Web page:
Rooftop solar
Managing Director of Solarcentury Gareth Warner says that installing solar means that USAID has a cost effective, stable source of clean energy for the next 25 years. Pic credit: IT news Africa

In South Africa, the Pretoria office of the United States Agency for International Development (USAID) announced this week that it's system has been connected to the grid since February this year.

Southern African project developer Solarcentury installed two solar photovoltaic (PV) systems for USAID with a total of an estimated 1,400 panels with a generation capacity of 355kWph of clean power.

According to Solarcentury, the solar panels have been installed on the existing building as well as on specially built carports, creating the largest parking structure solar canopy in South Africa. So in addition to shading vehicles, the carports will generate clean electricity.

The clean power will help power the site, reducing reliance on grid power. It will also cut the site’s carbon footprint, enabling USAID to save an estimated 618 tonnes of carbon every year.

Cleaner, greener environment

Cheryl Anderson, mission director for USAID Southern Africa, said: “USAID is committed to constructing an environmentally and socially responsible workplace that offers staff a healthy environment without straining local resources.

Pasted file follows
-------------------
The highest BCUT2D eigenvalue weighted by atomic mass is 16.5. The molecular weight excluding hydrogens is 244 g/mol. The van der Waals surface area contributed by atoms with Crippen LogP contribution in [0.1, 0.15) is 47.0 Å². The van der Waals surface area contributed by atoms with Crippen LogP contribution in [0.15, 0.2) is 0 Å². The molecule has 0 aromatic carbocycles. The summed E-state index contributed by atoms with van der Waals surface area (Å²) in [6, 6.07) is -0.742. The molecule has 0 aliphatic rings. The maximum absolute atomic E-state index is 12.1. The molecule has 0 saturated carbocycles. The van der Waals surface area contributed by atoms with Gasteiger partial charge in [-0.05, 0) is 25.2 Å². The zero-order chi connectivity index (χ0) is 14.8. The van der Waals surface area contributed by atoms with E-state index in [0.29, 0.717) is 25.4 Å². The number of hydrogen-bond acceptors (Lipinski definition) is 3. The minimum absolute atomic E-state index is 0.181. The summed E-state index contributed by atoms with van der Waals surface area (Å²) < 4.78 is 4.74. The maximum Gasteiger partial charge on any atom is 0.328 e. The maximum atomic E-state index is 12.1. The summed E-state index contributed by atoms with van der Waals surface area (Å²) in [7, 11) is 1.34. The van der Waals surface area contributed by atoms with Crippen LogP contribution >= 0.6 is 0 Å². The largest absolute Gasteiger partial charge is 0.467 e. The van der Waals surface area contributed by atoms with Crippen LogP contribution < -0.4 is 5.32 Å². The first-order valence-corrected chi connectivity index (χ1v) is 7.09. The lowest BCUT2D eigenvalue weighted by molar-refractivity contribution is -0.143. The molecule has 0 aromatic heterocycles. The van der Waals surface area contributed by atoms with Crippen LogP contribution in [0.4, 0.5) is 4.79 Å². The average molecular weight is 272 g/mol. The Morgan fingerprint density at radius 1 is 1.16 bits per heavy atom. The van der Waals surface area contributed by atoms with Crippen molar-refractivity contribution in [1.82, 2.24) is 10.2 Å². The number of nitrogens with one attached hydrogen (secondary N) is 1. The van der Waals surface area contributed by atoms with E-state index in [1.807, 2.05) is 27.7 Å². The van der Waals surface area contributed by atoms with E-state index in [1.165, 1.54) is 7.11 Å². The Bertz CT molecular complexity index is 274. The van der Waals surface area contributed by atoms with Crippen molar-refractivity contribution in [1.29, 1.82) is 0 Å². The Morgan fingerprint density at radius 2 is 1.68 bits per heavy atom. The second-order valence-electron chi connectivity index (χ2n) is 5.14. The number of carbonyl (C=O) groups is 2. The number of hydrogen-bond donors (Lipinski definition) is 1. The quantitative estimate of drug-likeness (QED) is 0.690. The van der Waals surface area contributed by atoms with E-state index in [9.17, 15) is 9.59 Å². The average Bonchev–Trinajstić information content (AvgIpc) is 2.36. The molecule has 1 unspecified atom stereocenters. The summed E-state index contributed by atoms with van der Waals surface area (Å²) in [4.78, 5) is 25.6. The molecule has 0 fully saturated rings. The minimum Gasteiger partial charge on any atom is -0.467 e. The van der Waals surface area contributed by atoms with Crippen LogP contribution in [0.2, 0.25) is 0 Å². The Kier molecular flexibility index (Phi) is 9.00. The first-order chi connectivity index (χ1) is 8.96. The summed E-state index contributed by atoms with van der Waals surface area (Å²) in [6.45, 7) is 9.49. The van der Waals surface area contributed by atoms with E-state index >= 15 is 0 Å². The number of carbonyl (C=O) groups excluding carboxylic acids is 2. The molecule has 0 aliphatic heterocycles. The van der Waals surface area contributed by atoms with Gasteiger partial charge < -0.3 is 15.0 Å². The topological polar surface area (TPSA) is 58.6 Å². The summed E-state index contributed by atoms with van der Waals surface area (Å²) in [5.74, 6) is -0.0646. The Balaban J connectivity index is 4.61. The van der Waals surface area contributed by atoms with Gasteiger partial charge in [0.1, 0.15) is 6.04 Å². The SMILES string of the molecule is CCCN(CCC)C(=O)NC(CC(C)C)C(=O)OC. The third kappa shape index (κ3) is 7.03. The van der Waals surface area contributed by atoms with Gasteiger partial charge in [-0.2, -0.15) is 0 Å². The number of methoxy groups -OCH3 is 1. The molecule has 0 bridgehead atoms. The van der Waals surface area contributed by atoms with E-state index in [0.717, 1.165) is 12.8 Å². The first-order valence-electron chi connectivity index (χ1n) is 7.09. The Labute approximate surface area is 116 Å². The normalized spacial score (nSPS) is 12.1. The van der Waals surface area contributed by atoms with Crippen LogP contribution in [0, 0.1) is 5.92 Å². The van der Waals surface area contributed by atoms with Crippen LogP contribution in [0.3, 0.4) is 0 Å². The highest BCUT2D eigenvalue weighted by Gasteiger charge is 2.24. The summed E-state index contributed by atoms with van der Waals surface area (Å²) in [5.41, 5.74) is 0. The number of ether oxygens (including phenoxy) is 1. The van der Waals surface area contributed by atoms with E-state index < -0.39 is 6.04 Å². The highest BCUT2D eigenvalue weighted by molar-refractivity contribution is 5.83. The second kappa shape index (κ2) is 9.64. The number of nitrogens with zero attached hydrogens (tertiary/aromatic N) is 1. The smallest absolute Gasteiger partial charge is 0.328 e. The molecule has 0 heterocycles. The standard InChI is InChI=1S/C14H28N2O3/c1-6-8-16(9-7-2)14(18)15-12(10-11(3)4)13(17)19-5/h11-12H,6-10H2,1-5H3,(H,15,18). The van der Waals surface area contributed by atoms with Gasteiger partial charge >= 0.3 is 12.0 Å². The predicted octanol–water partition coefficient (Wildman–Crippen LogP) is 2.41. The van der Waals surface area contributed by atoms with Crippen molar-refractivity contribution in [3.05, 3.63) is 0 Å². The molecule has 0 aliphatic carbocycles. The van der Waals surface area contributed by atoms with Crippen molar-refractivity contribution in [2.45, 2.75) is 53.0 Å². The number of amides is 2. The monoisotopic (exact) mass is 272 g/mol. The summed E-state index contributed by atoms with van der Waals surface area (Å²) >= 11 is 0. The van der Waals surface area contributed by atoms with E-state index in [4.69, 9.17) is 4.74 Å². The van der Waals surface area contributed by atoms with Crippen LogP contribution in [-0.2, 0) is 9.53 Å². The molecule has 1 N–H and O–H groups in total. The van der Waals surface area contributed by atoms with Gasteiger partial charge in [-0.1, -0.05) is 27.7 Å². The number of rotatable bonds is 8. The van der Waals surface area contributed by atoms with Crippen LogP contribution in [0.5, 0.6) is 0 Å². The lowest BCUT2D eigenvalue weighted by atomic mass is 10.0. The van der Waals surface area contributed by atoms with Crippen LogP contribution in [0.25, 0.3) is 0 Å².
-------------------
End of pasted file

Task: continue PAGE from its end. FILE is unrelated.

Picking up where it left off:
“Reducing our carbon footprint and energy usage is important to the U.S. government so installing solar power at this site was an obvious decision for us. We’re proud of our solar installations because they’re part of a range of green initiatives that have helped us achieve industry recognition for our efforts,” Anderson added.

The solar systems have helped the site’s buildings achieve a 4 star South African Green Building Design certification.

Gareth Warner, managing director of Solarcentury in South Africa, commented: “The U.S. government should be applauded for its commitment to the environment. As well as helping to cut carbon emissions, installing solar means USAID has a cost-effective, stable source of clean energy for the next 25 years. Using solar electricity means they will consume less costly grid power, so they benefit from cheaper energy bills too.”


  1. Great development, however feeding 350 kWp renewable energy back into the grid is not legal and no one else in Pretoria is doing least officially. Only a few councils have announced a feed-in-tariff scheme for small scale renewables and Tshwane nor Eskom has announced a feed in tariff scheme. Currently, reversing power back in to the grid is not allowed anywhere in SA with exception of Cape Town. How did US Aid get permission to do this and they are being paid by City of Tshwane for the service?